<p>If the stain truly is caused by the iron oxide in the tub substrate, you have more troubles than stain. Water should not be penetrating the porcelain coating. SInce it is, you will be facing this rust problem until the tub collapses. Healthy porcelain is impervious.</p><p>I understand that there are ways to recover the porcelain, but I haven't tried any.</p>
<p>If you have ever chipped a stovetop, you know that porcelain isn&rsquo;t indestructible. But all you need do is look at the faucet handles on the clean pic, and you can see that this is a matter of the water most likely dripping down from the shower walls. At one point the tile may have been replaced or properly cleaned, but the tub was not.</p><p>.</p><p>And for those of you that love trivia, high power hydrogen peroxide, dripping onto rust (iron oxide is the catalyst) is what caused the Kursk (Russian sub, ~2002) to explode when an old &ldquo;faux&rdquo; torpedo leaked peroxide onto its own rust, then the explosion blew up all the torpedos with warheads directly around it (the 1st was a dummy for fleet exercise) and thus punched the instant hole into the sub and it went down&hellip; with the ~16 guys still alive (those fumes and no O2 killed instantly though someone still SCRAM&rsquo;d the reactors) trapped in the rear, tapping code, until they suffocated.</p>
<p>This was a great &quot;ible&quot;. Very informative and practical.<br>Since there is a lot of &quot;Tub&quot; experience here, I have a question:<br><br>I have a steel tub that is beginning to lose the beige porcelain enamel in spots. I see some shade of green in some of them.<br>I have the idea of painting it with nearly matching automotive spray paint, which should end up being shiny...<br>Can any of you provide some experienced inputs or suggestions about how to do it? Should I use primer too?<br>Much appreciated. ron.dacosta@gmail.c o m </p>
<p>Murder, eh...? The cops are on their way. </p><p>Kidding. Great post. I've never seen peroxide in a spray bottle. </p>
<p>Great explanation! I believe this is the same reason peroxide is able to get blood out of fabrics also! (regardless of how long the stain had been there ex. Pillows w/bloody noses, etc.) </p>
<p>Going to give it a go</p>
<p>This is very interesting, thank you. Back in the 1980's previous owners told me to clean the plastic shower walls and tub with clorox bleach mixed with shaving cream. You mixed it together and lathered the walls and the rust disappeared magically. I imagine the fumes were unhealthy, however.</p>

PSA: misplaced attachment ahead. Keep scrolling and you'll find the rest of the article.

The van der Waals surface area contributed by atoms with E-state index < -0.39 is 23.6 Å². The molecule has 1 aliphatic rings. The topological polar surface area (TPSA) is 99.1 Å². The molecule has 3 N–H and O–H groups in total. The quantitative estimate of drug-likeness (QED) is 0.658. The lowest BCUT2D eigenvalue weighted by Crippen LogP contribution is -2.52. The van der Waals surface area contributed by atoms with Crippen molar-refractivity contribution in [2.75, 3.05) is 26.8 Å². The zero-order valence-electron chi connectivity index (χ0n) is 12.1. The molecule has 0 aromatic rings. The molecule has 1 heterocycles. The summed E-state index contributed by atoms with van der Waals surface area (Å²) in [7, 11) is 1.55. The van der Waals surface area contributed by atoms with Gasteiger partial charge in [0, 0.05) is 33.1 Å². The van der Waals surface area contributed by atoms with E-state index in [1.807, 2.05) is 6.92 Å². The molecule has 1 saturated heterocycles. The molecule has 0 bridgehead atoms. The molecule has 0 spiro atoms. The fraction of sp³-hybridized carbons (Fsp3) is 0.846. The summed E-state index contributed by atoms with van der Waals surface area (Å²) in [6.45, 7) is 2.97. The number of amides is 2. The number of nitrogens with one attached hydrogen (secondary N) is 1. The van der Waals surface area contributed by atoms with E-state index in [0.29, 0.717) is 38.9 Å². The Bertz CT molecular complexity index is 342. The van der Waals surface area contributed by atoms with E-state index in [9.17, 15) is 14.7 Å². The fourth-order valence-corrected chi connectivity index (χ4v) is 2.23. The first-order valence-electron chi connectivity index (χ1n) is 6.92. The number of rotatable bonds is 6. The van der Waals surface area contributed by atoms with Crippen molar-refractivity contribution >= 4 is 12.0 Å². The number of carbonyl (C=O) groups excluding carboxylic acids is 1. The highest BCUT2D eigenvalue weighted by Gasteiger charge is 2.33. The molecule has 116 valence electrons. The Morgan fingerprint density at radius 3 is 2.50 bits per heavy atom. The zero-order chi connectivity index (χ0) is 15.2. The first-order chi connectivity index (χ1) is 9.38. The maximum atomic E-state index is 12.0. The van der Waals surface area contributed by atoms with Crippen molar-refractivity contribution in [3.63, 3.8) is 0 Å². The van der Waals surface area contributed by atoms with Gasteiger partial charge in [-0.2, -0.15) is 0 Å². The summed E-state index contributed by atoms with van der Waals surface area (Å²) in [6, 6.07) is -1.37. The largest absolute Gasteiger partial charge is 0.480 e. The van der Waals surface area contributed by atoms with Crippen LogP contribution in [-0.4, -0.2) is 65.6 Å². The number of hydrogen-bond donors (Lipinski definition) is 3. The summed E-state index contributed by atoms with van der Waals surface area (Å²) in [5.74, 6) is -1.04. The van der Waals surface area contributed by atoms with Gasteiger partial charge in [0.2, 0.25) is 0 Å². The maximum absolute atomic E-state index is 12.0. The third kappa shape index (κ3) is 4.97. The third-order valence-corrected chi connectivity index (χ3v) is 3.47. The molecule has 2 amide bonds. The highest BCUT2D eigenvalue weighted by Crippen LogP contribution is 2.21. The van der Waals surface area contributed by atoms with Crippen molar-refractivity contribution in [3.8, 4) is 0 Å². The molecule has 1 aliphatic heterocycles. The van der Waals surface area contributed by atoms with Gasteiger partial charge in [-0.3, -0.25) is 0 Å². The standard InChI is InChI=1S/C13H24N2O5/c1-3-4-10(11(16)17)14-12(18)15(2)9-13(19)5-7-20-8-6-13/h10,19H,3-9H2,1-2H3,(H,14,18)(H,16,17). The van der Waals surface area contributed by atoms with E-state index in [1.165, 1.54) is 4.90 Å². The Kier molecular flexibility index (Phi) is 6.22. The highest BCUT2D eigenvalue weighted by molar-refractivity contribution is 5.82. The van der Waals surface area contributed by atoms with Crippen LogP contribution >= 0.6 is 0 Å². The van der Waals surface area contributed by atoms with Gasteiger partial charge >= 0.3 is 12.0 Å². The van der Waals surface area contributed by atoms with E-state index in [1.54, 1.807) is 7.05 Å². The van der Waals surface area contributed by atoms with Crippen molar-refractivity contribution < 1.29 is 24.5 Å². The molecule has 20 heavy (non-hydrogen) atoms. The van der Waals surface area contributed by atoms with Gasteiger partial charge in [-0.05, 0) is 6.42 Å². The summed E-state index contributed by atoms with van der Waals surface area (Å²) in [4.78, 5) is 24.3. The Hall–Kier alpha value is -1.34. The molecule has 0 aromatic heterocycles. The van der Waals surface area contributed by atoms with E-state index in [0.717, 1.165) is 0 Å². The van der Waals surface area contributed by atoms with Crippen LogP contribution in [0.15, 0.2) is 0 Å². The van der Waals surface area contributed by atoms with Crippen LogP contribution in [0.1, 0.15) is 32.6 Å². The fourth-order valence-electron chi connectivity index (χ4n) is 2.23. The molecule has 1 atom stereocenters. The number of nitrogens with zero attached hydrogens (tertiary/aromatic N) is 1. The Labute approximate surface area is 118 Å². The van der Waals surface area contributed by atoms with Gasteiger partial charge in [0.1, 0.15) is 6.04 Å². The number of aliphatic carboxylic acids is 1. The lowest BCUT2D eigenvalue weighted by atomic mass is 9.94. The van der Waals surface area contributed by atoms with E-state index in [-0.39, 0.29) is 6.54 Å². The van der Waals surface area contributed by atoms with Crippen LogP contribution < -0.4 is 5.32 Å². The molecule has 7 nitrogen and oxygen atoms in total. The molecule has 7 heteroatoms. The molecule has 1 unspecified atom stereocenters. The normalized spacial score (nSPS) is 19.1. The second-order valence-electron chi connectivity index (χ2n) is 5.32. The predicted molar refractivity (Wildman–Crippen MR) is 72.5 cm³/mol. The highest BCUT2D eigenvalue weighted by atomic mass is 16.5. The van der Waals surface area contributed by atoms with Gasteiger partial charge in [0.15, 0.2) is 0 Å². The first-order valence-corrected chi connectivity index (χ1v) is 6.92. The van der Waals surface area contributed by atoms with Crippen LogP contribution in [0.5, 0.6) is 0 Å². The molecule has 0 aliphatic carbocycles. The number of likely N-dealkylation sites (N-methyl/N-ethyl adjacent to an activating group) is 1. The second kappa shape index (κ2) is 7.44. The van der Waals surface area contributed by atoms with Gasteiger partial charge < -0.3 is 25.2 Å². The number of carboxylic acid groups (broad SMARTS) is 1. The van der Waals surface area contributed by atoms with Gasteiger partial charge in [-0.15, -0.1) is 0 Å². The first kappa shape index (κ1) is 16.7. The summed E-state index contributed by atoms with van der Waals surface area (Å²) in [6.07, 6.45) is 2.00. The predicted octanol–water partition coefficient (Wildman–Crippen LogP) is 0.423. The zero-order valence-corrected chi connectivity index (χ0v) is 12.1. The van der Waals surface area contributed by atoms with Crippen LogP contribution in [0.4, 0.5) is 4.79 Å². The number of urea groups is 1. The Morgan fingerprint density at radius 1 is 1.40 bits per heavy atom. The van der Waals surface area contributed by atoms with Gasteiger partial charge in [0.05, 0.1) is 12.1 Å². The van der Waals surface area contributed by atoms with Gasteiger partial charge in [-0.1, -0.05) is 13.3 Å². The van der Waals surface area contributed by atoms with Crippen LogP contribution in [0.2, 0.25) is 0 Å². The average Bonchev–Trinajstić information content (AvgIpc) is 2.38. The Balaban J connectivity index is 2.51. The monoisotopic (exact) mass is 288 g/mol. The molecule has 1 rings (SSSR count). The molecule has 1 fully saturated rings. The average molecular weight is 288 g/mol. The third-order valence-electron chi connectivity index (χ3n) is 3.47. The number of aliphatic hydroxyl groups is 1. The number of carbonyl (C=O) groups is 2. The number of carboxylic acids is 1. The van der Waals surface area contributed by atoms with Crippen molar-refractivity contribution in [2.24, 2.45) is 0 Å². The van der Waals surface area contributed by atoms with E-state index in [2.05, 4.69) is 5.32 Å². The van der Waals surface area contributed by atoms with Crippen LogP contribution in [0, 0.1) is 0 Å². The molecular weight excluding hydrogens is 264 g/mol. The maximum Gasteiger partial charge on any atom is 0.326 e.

<p>the shaving cream was just to hold it in place otherwise it runs down the sides because of a thing referred to as &quot;gravity.&rdquo;</p><p>.</p><p>But seriously folks&hellip; you could have just used Comet cleanser as an alternative, if the abrasives were not harmful. Otherwise, simply spraying the right cleaner such as CLR or other rust removers negates having to atomize chlorine bleach through a spray nozzle and suspend some of it in air. </p><p>In addition - just cleaning more often would have likely made rubber gloves and a soapy bleach solution sufficient - something like Joy if not a liquid laundry detergent. Joy does not contain any quaternary ammonias and there would not be any cationic battles to set free chlorine vapor as can be the case with others such as Dawn.</p><p>THESE DAYS, the daily &ldquo;Shower Clean&rdquo; sprays would be sufficient. They are water, rubbing alcohol and a chelating agent (an acid, or possibly dissolved mineral like sodium carbonate that binds to iron) and you spray it on while the water has yet to dry. The spray binds the minerals in the water. The alcohol causes it to become very slippery, and runs down the sides of the shower/door/curtain before the water can dry, and thus the next day, you wash the powdery residue down the drain.</p><p>REPEAT immediately after &ldquo;today&rsquo;s shower&rdquo; - and if you do this daily after an initial, thorough cleaning, you need not do any major scrubbing - but I&rsquo;d still prefer a water softener for cleaning, bathing, rinsing away of detergents and soap residue from places that you didn&rsquo;t spray (such as your own hands!).</p>
<p>This is a great one <a href="http://www.instructables.com/member/SelkeyMoonbeam/" rel="nofollow">SelkeyMoonbeam</a>. And, thanks to <a href="http://www.instructables.com/member/ancienthart/" rel="nofollow">ancienthart</a> for all of the &quot;Mr Science&quot; end of it! :)</p>
Similar happened to my toilet. Am gonna try that. If I would have seen my tub like that I would have freaked!
<p>Hi SelkeyMoonbeam - I am chemistry trained and you've just ruined any chance of me having a normal week this week. :D<br>Your explanation of why the stains appear sounds pretty spot on. Classical oxidation reaction between the iron and the bleach.</p><p>But the fact that the red colour in the stains disappeared over time really rules out simple dissolving of the stains (Unless you saw the peroxide washing red colour down the drain). Some sort of chemical reaction must be occurring.</p><p>However, the thing that is now keeping me up, is that peroxide is a pretty strong oxidiser, so it shouldn't be reducing the rust back to clear iron (II) salts or to metal. So basically, colour me confused. :P</p>